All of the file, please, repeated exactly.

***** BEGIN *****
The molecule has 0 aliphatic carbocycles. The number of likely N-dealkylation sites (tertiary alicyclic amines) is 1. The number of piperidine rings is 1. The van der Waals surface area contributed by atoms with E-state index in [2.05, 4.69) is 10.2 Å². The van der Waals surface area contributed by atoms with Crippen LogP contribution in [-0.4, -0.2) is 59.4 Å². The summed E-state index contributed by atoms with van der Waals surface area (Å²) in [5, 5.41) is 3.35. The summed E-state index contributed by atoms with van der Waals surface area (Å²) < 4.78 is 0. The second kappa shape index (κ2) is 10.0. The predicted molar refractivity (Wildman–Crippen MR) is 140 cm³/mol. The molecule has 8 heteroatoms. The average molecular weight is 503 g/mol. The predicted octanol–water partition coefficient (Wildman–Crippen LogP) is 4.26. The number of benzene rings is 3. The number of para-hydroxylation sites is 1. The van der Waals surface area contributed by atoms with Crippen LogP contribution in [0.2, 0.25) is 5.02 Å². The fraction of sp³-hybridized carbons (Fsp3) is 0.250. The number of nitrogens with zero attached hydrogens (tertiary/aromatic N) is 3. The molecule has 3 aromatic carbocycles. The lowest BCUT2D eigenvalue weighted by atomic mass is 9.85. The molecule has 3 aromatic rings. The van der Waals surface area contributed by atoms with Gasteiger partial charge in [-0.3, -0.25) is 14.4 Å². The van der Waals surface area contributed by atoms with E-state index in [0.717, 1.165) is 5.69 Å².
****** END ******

The molecule has 0 aliphatic carbocycles. The number of likely N-dealkylation sites (tertiary alicyclic amines) is 1. The number of piperidine rings is 1. The van der Waals surface area contributed by atoms with E-state index in [2.05, 4.69) is 10.2 Å². The van der Waals surface area contributed by atoms with Crippen LogP contribution in [-0.4, -0.2) is 59.4 Å². The summed E-state index contributed by atoms with van der Waals surface area (Å²) in [5, 5.41) is 3.35. The summed E-state index contributed by atoms with van der Waals surface area (Å²) < 4.78 is 0. The second kappa shape index (κ2) is 10.0. The predicted molar refractivity (Wildman–Crippen MR) is 140 cm³/mol. The molecule has 8 heteroatoms. The average molecular weight is 503 g/mol. The predicted octanol–water partition coefficient (Wildman–Crippen LogP) is 4.26. The number of benzene rings is 3. The number of para-hydroxylation sites is 1. The van der Waals surface area contributed by atoms with Crippen LogP contribution in [0.2, 0.25) is 5.02 Å². The fraction of sp³-hybridized carbons (Fsp3) is 0.250. The number of nitrogens with zero attached hydrogens (tertiary/aromatic N) is 3. The molecule has 3 aromatic carbocycles. The lowest BCUT2D eigenvalue weighted by atomic mass is 9.85. The molecule has 3 aromatic rings. The van der Waals surface area contributed by atoms with Gasteiger partial charge in [-0.3, -0.25) is 14.4 Å². The van der Waals surface area contributed by atoms with E-state index in [0.717, 1.165) is 5.69 Å².